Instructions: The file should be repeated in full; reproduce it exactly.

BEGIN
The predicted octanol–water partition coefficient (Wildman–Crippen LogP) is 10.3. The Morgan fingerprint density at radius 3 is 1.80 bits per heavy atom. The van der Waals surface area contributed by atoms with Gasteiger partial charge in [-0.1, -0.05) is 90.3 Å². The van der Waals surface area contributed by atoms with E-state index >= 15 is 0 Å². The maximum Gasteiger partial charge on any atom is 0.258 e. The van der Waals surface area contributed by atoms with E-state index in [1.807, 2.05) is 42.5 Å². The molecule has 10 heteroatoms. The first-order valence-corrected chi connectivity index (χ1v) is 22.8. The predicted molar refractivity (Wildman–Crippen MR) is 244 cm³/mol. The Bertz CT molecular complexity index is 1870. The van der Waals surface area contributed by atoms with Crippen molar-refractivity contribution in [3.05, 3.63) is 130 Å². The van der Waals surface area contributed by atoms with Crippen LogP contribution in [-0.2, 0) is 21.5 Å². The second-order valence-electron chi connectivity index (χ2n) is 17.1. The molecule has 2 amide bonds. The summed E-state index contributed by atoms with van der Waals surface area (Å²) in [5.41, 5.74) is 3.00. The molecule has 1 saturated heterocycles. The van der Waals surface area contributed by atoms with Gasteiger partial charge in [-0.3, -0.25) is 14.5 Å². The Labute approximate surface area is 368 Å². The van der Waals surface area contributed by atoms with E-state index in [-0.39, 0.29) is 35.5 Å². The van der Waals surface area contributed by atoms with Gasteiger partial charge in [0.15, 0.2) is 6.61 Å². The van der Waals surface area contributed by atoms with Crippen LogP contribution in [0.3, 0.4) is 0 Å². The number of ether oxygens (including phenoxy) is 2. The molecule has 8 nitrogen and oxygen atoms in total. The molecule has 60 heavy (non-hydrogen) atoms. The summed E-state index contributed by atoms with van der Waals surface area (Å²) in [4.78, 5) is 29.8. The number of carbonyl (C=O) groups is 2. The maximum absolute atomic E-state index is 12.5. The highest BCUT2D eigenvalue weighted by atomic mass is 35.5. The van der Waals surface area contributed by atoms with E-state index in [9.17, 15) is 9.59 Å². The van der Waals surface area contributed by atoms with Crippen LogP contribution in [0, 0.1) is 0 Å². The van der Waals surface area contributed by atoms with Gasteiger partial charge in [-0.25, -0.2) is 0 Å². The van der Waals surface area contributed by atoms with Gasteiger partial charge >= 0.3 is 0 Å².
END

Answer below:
The predicted octanol–water partition coefficient (Wildman–Crippen LogP) is 10.3. The Morgan fingerprint density at radius 3 is 1.80 bits per heavy atom. The van der Waals surface area contributed by atoms with Gasteiger partial charge in [-0.1, -0.05) is 90.3 Å². The van der Waals surface area contributed by atoms with E-state index >= 15 is 0 Å². The maximum Gasteiger partial charge on any atom is 0.258 e. The van der Waals surface area contributed by atoms with E-state index in [1.807, 2.05) is 42.5 Å². The molecule has 10 heteroatoms. The first-order valence-corrected chi connectivity index (χ1v) is 22.8. The predicted molar refractivity (Wildman–Crippen MR) is 244 cm³/mol. The Bertz CT molecular complexity index is 1870. The van der Waals surface area contributed by atoms with Crippen molar-refractivity contribution in [3.05, 3.63) is 130 Å². The van der Waals surface area contributed by atoms with Crippen LogP contribution in [-0.2, 0) is 21.5 Å². The second-order valence-electron chi connectivity index (χ2n) is 17.1. The molecule has 2 amide bonds. The summed E-state index contributed by atoms with van der Waals surface area (Å²) in [5.41, 5.74) is 3.00. The molecule has 1 saturated heterocycles. The van der Waals surface area contributed by atoms with Gasteiger partial charge in [-0.3, -0.25) is 14.5 Å². The Labute approximate surface area is 368 Å². The van der Waals surface area contributed by atoms with E-state index in [-0.39, 0.29) is 35.5 Å². The van der Waals surface area contributed by atoms with Gasteiger partial charge in [0.15, 0.2) is 6.61 Å². The van der Waals surface area contributed by atoms with Crippen LogP contribution in [0.3, 0.4) is 0 Å². The number of ether oxygens (including phenoxy) is 2. The molecule has 8 nitrogen and oxygen atoms in total. The molecule has 60 heavy (non-hydrogen) atoms. The summed E-state index contributed by atoms with van der Waals surface area (Å²) in [4.78, 5) is 29.8. The number of carbonyl (C=O) groups is 2. The maximum absolute atomic E-state index is 12.5. The highest BCUT2D eigenvalue weighted by atomic mass is 35.5. The van der Waals surface area contributed by atoms with E-state index in [9.17, 15) is 9.59 Å². The van der Waals surface area contributed by atoms with Crippen LogP contribution in [0, 0.1) is 0 Å². The van der Waals surface area contributed by atoms with Gasteiger partial charge in [-0.25, -0.2) is 0 Å². The van der Waals surface area contributed by atoms with Gasteiger partial charge >= 0.3 is 0 Å².